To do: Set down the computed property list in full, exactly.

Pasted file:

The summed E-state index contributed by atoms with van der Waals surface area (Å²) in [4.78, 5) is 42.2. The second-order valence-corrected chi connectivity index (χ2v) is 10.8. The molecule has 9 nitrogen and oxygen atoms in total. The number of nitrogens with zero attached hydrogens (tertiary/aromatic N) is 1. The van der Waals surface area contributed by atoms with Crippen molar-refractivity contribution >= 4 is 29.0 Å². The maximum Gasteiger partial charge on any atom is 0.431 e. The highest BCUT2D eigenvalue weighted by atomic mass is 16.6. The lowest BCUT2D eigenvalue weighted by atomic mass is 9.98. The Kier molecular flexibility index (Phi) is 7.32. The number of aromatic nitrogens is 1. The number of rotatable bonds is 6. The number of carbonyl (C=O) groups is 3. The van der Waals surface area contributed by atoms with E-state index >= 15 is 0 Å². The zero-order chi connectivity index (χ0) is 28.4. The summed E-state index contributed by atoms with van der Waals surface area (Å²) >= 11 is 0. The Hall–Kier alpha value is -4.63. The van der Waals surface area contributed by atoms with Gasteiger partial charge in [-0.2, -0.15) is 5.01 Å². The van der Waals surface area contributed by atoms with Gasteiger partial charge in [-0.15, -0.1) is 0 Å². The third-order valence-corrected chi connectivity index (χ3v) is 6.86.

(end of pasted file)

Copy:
The summed E-state index contributed by atoms with van der Waals surface area (Å²) in [4.78, 5) is 42.2. The second-order valence-corrected chi connectivity index (χ2v) is 10.8. The molecule has 9 nitrogen and oxygen atoms in total. The number of nitrogens with zero attached hydrogens (tertiary/aromatic N) is 1. The van der Waals surface area contributed by atoms with Crippen molar-refractivity contribution >= 4 is 29.0 Å². The maximum Gasteiger partial charge on any atom is 0.431 e. The highest BCUT2D eigenvalue weighted by atomic mass is 16.6. The lowest BCUT2D eigenvalue weighted by atomic mass is 9.98. The Kier molecular flexibility index (Phi) is 7.32. The number of aromatic nitrogens is 1. The number of rotatable bonds is 6. The number of carbonyl (C=O) groups is 3. The van der Waals surface area contributed by atoms with E-state index >= 15 is 0 Å². The zero-order chi connectivity index (χ0) is 28.4. The summed E-state index contributed by atoms with van der Waals surface area (Å²) >= 11 is 0. The Hall–Kier alpha value is -4.63. The van der Waals surface area contributed by atoms with Gasteiger partial charge in [-0.2, -0.15) is 5.01 Å². The van der Waals surface area contributed by atoms with Gasteiger partial charge in [-0.15, -0.1) is 0 Å². The third-order valence-corrected chi connectivity index (χ3v) is 6.86.